By OSAMU SAWAJI/Photos and Illustration: Courtesy of JR Central

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The Oldest Jokes in the Book

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The Oldest Jokes in the Book

 Ebisu, the God of a good catch and business prosperity, is having a bad day. He has cast his fishing line in the hope of hooking a jumbo fish, but none is biting.

“Yare-yare” (jeez!), he says as he reaches into his basket to pull out more bait, causing a ripple of excitement among his audience – in particular the younger members, who know what’s coming next.

In this comedic play during an evening of Iwami-kagura drama, held at a 450-year-old shrine in the city of Hamada, Shimane Prefecture, the forty members of the audience are in effect Ebisu’s fish and the bait is not grubs, or herrings, but candy, which he flings by the fistful into the audience to hearty applause and squeals of laughter.

“It was funny, but a little scary,” said a four-year-old girl, who had joined Ebisu on the makeshift stage to lend a hand reeling in the papier-mâché sea bream.

The girl’s contradicting response is almost germane to kagura, a genre of dance that is Japan’s oldest performing art.

Although kagura’s exact origin is unknown, its earliest form is believed to have been a ritual derived from the legendary tale of the sun goddess Amaterasu and the entertaining way in which the goddess Ame-no-Uzume performed dances to persuade the reclusive, cave-dwelling Amaterasu to shed light on the world once more.

Over the years, many types of kagura have evolved, incorporating Shinto and, to a lesser degree, Buddhist elements. Some are highly ritualistic, such as the miko-kagura performed for the Imperial court by miko shrine maidens — descendants, it is said, of Ame-no-Uzume — while others are highly theatrical, almost kabuki-esque.

This latter style, known under the umbrella term sato-kagura (village kagura), was officially encouraged during the Meiji period (1868–1912), when local residents adopted the roles previously played by shrine priests and attendants, who had previously been the sole purveyors of the ritualized, Shamanistic plays that are often referred to as “Shinshoku-Kagura.”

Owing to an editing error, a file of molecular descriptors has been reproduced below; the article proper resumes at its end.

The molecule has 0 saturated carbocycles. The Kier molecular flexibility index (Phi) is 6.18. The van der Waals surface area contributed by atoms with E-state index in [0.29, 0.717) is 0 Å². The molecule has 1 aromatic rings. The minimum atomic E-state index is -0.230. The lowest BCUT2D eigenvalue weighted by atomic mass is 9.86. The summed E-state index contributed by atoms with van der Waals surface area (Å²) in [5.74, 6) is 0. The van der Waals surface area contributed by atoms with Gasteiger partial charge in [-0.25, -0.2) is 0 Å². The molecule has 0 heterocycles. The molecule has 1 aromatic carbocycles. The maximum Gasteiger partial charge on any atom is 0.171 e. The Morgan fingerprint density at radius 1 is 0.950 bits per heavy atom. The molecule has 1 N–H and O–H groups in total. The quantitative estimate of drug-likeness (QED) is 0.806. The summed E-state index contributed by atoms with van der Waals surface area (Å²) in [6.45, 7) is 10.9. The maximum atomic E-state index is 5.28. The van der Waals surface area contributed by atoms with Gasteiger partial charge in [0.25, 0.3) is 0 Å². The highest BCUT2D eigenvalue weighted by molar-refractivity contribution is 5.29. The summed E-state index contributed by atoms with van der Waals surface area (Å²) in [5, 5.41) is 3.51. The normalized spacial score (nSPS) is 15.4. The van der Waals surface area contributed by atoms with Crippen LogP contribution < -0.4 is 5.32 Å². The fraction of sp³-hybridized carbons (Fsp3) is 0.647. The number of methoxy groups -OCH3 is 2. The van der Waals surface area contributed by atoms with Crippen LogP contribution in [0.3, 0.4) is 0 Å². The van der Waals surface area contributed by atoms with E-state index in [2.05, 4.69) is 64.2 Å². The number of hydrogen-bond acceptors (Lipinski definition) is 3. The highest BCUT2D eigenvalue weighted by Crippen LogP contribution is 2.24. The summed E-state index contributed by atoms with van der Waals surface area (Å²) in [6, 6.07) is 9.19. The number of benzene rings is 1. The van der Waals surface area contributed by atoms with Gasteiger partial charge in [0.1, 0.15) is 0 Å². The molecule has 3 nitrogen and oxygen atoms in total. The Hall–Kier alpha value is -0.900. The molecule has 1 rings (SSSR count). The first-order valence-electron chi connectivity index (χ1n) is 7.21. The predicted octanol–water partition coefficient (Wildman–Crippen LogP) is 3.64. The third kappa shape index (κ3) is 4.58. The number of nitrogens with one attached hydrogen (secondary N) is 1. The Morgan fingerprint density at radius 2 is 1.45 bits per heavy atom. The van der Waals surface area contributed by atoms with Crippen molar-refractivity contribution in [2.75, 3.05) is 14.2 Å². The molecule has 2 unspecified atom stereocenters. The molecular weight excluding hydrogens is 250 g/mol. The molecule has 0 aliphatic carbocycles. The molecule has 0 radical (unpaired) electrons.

Sato-kagura subsequently flourished and today a variety of dances and music are performed at many local festivals and other public events around the country. Some of the events last not more than an hour; others, such as those held in the fall as part of harvest festivals, continue overnight.

Today there are hundreds of kagura troupes throughout Japan performing numerous types of the dance, including Ise-ryu kagura and Izumo-ryu kagura.

Iwami-kagura alone is performed by some 150 troupes in a district of western Shimane Prefecture once known as Iwami.

Iwami-kagura features a repertoire of around 100 dances, invariably accompanied by flutes, percussion and voice. It is believed to originally date back to the Muromachi period (1336–1573), according to Takashi Shimono, who played the part of Ebisu at the performance at Hamada’s Sanku shrine.

“It was originally a ritual dedicated to the gods that was performed by shrine priests but was handed over to parishioners and turned into a kind of show,” he said. “Today the plays are close to kabuki in style and created with the objective of enjoyment for those who come to watch.”

A major distinguishing feature of Iwami-kagura is its fast tempo, called hacchoshi, the elaborate dress, which can weigh in excess of 30 kg, and striking washi paper masks.

“Another feature is that the plays are visually impactful and easy to comprehend even if you don’t understand the words spoken,” says Kenji Asaura, who heads the Mikawa Nishi Kagura Hozonkai troupe, whose members include local public servants, fisheries employees and workers at a local auto parts manufacturer.

This is particularly true of the comedic plays. Ebisu’s feeble fishing exploits and plodding, almost vaudevillian dance moves, are given an extra humorous touch by his mask, featuring an oval face, slightly drooping eyes and permanent grin.

“Just looking at that face makes me want to laugh,” said another member of the audience at Sanku shrine. “Not all kagura plays are comedic, but they are all highly entertaining.”

The age-old power of kagura to captivate an audience remains undimmed.

By ROB GILHOOLY

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Tokutei Guinou Visa

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Characteristics of the specific skill visa

  1. Can work for up to 5 years (can not be extended more than 5 years)
  2. Foreign families with specific skill visa can not be called to Japan for “family stay”